A number of people have mentioned their reluctance to email me with comments because I might critique or otherwise “tear apart” the prose in their messages. Don’t worry, I’m not that anal retentive about writing. Back in college, I wrote a short piece which was published in the October 1987 issue of Communique. The piece dealt with writing to the level of your purpose. The remainder of this post is the article.
With all the new whistles and bells associated with electronic media, can writing survive? Of course it can. Even in today’s high-tech era, writing is still the most effective way to remember a bright idea, obtain a research grant, or poetically confess your love.
Although writing has survived, most people avoid writing because they assume they can’t write well. We are constantly trying to map the boundaries of the nebulous gray area we associate with “good writing.” Lacking the time and/or incentive to create perfect prose, we often ask what caliber of writing will be “good enough?” Answers to this question usually revolve around “whatever works,” “whatever the instructor wants,” or “I don’t know.” Ironically, the first two answers are realistically close to the mark. Writing needn’t always be judged on its apparent depth or complexity. Writing should be judged on whether it fulfills its purpose, and how well it serves its audience.
If a hastily scribbled noted to yourself on a restaurant napkin helped you remember a new idea, then the note was effective. If your proposal for a research grant is approved, then it was good enough to do its job. And, if the object of your desire swoons over you latest poem, then the poem was successful; it didn’t need to be styled after Shakespeare’s sonnets.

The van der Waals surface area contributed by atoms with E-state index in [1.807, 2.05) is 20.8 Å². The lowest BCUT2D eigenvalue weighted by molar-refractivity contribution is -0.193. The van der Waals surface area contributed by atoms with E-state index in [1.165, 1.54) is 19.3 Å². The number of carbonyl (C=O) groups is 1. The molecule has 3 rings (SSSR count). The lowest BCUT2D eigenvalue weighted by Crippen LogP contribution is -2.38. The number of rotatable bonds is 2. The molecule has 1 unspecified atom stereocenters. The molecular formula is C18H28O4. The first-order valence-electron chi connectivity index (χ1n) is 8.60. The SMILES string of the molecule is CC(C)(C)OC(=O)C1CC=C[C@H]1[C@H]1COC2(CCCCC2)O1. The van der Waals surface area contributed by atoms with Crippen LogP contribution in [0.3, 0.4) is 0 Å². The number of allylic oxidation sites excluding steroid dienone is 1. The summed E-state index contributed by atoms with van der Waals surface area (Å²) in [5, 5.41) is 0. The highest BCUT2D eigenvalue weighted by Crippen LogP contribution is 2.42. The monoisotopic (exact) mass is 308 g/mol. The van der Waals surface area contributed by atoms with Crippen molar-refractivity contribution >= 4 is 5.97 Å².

Writing well doesn’t necessarily require a Ph.D. (although it will likely help). Writing documents that are “good enough” requires only that you know your specific audience’s needs. Whether you are writing to yourself, a funding institution, or a lover, knowing your audience well will yield a piece of work which is tailor-made to please them.
Here lies a large piece of the manipulative power of prose. The more you know about your prospective audience, the more influence you will have over them. You can discover what will interest them, and what will bore them. You can word your sentences in ways that can provoke anger, or draw sympathy. With enough forethought and the appropriate diction, you can draw emotions from your audience as easily as the paper draws ink from your pen.
So, in the future, first judge yourself on the effectiveness of your written work, and never be ashamed over the differences between “good” and “good enough.”
This article was designed to be informative and to hold your attention for about three minutes. If you are reading this sentence, then the article was quite effective in its appointed purpose.
It was “good enough.”